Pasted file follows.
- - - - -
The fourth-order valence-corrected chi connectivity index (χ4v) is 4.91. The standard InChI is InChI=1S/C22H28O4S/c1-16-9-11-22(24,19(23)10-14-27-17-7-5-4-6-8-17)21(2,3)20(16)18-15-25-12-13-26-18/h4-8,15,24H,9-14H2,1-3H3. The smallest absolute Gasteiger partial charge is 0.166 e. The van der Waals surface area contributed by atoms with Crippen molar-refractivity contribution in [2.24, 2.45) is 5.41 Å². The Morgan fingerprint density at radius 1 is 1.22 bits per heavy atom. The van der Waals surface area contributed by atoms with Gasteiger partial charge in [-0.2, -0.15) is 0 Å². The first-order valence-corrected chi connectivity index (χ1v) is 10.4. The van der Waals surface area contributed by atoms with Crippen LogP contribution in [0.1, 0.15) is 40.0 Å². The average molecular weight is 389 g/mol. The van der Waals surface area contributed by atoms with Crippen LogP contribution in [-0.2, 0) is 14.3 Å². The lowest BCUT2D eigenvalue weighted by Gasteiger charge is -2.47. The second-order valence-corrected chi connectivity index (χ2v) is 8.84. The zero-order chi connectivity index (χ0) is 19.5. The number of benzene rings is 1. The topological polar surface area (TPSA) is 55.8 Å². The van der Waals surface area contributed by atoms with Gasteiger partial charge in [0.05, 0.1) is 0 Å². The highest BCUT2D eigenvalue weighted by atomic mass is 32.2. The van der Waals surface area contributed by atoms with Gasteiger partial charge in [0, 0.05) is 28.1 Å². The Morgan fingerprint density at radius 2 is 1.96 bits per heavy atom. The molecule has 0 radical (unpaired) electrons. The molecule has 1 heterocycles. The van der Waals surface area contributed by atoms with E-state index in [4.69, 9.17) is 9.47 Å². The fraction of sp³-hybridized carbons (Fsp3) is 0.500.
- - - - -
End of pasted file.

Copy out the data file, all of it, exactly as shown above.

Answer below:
The fourth-order valence-corrected chi connectivity index (χ4v) is 4.91. The standard InChI is InChI=1S/C22H28O4S/c1-16-9-11-22(24,19(23)10-14-27-17-7-5-4-6-8-17)21(2,3)20(16)18-15-25-12-13-26-18/h4-8,15,24H,9-14H2,1-3H3. The smallest absolute Gasteiger partial charge is 0.166 e. The van der Waals surface area contributed by atoms with Crippen molar-refractivity contribution in [2.24, 2.45) is 5.41 Å². The Morgan fingerprint density at radius 1 is 1.22 bits per heavy atom. The van der Waals surface area contributed by atoms with Gasteiger partial charge in [-0.2, -0.15) is 0 Å². The first-order valence-corrected chi connectivity index (χ1v) is 10.4. The van der Waals surface area contributed by atoms with Crippen LogP contribution in [0.1, 0.15) is 40.0 Å². The average molecular weight is 389 g/mol. The van der Waals surface area contributed by atoms with Crippen LogP contribution in [-0.2, 0) is 14.3 Å². The lowest BCUT2D eigenvalue weighted by Gasteiger charge is -2.47. The second-order valence-corrected chi connectivity index (χ2v) is 8.84. The zero-order chi connectivity index (χ0) is 19.5. The number of benzene rings is 1. The topological polar surface area (TPSA) is 55.8 Å². The van der Waals surface area contributed by atoms with Gasteiger partial charge in [0.05, 0.1) is 0 Å². The highest BCUT2D eigenvalue weighted by atomic mass is 32.2. The van der Waals surface area contributed by atoms with Gasteiger partial charge in [0, 0.05) is 28.1 Å². The Morgan fingerprint density at radius 2 is 1.96 bits per heavy atom. The molecule has 0 radical (unpaired) electrons. The molecule has 1 heterocycles. The van der Waals surface area contributed by atoms with E-state index in [4.69, 9.17) is 9.47 Å². The fraction of sp³-hybridized carbons (Fsp3) is 0.500.